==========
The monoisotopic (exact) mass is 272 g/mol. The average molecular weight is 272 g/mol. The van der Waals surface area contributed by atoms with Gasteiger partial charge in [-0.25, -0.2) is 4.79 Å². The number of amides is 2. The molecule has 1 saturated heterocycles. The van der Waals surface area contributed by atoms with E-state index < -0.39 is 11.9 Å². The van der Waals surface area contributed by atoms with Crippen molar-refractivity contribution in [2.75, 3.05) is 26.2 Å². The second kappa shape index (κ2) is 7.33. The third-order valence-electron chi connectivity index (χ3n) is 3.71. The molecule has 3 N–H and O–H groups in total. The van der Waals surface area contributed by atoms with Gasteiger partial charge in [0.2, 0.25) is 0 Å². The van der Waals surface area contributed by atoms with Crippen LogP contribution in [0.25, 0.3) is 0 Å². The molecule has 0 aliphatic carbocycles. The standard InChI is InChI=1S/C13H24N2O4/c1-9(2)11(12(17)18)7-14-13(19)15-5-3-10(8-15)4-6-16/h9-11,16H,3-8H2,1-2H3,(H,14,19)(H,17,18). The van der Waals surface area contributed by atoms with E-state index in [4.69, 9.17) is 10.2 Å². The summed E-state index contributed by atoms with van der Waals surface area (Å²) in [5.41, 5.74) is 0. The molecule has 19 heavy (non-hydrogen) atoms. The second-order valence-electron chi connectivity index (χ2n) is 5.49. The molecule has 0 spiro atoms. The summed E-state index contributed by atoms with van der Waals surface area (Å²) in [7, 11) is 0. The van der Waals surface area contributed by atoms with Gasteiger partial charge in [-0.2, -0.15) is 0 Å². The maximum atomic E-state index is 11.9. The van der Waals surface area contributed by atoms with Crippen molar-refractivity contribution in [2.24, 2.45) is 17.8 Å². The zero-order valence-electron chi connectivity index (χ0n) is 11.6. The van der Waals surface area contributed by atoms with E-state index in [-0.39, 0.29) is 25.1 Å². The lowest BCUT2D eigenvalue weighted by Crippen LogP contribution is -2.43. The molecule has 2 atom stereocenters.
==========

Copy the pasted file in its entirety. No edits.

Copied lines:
The monoisotopic (exact) mass is 272 g/mol. The average molecular weight is 272 g/mol. The van der Waals surface area contributed by atoms with Gasteiger partial charge in [-0.25, -0.2) is 4.79 Å². The number of amides is 2. The molecule has 1 saturated heterocycles. The van der Waals surface area contributed by atoms with E-state index < -0.39 is 11.9 Å². The van der Waals surface area contributed by atoms with Crippen molar-refractivity contribution in [2.75, 3.05) is 26.2 Å². The second kappa shape index (κ2) is 7.33. The third-order valence-electron chi connectivity index (χ3n) is 3.71. The molecule has 3 N–H and O–H groups in total. The van der Waals surface area contributed by atoms with Gasteiger partial charge in [0.2, 0.25) is 0 Å². The van der Waals surface area contributed by atoms with Crippen LogP contribution in [0.25, 0.3) is 0 Å². The molecule has 0 aliphatic carbocycles. The standard InChI is InChI=1S/C13H24N2O4/c1-9(2)11(12(17)18)7-14-13(19)15-5-3-10(8-15)4-6-16/h9-11,16H,3-8H2,1-2H3,(H,14,19)(H,17,18). The van der Waals surface area contributed by atoms with E-state index in [4.69, 9.17) is 10.2 Å². The summed E-state index contributed by atoms with van der Waals surface area (Å²) in [5.41, 5.74) is 0. The molecule has 19 heavy (non-hydrogen) atoms. The second-order valence-electron chi connectivity index (χ2n) is 5.49. The molecule has 0 spiro atoms. The summed E-state index contributed by atoms with van der Waals surface area (Å²) in [7, 11) is 0. The van der Waals surface area contributed by atoms with Gasteiger partial charge in [-0.2, -0.15) is 0 Å². The maximum atomic E-state index is 11.9. The van der Waals surface area contributed by atoms with Crippen molar-refractivity contribution in [2.24, 2.45) is 17.8 Å². The zero-order valence-electron chi connectivity index (χ0n) is 11.6. The van der Waals surface area contributed by atoms with E-state index in [-0.39, 0.29) is 25.1 Å². The lowest BCUT2D eigenvalue weighted by Crippen LogP contribution is -2.43. The molecule has 2 atom stereocenters.